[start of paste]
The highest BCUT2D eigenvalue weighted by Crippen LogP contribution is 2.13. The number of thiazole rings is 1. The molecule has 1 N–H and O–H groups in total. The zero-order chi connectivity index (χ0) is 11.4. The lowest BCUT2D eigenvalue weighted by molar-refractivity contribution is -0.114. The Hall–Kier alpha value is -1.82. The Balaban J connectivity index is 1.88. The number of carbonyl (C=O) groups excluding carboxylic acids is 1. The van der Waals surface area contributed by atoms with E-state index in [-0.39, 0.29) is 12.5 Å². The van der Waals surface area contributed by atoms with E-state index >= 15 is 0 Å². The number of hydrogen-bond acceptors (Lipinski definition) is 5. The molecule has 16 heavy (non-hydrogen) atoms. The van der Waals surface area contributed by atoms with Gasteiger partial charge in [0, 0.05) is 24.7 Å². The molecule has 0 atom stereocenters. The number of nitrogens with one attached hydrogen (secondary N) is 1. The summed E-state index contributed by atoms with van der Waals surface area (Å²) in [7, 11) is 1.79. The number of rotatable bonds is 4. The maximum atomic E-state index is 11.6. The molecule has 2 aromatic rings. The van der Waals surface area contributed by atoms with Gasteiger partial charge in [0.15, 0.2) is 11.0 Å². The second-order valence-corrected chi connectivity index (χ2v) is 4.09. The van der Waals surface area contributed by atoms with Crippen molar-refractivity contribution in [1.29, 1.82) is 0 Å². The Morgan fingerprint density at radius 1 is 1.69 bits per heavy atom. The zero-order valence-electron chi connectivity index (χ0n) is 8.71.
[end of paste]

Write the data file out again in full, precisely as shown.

The highest BCUT2D eigenvalue weighted by Crippen LogP contribution is 2.13. The number of thiazole rings is 1. The molecule has 1 N–H and O–H groups in total. The zero-order chi connectivity index (χ0) is 11.4. The lowest BCUT2D eigenvalue weighted by molar-refractivity contribution is -0.114. The Hall–Kier alpha value is -1.82. The Balaban J connectivity index is 1.88. The number of carbonyl (C=O) groups excluding carboxylic acids is 1. The van der Waals surface area contributed by atoms with E-state index in [-0.39, 0.29) is 12.5 Å². The van der Waals surface area contributed by atoms with E-state index >= 15 is 0 Å². The number of hydrogen-bond acceptors (Lipinski definition) is 5. The molecule has 16 heavy (non-hydrogen) atoms. The van der Waals surface area contributed by atoms with Gasteiger partial charge in [0, 0.05) is 24.7 Å². The molecule has 0 atom stereocenters. The number of nitrogens with one attached hydrogen (secondary N) is 1. The summed E-state index contributed by atoms with van der Waals surface area (Å²) in [7, 11) is 1.79. The number of rotatable bonds is 4. The maximum atomic E-state index is 11.6. The molecule has 2 aromatic rings. The van der Waals surface area contributed by atoms with Gasteiger partial charge in [0.15, 0.2) is 11.0 Å². The second-order valence-corrected chi connectivity index (χ2v) is 4.09. The van der Waals surface area contributed by atoms with Crippen molar-refractivity contribution in [1.29, 1.82) is 0 Å². The Morgan fingerprint density at radius 1 is 1.69 bits per heavy atom. The zero-order valence-electron chi connectivity index (χ0n) is 8.71.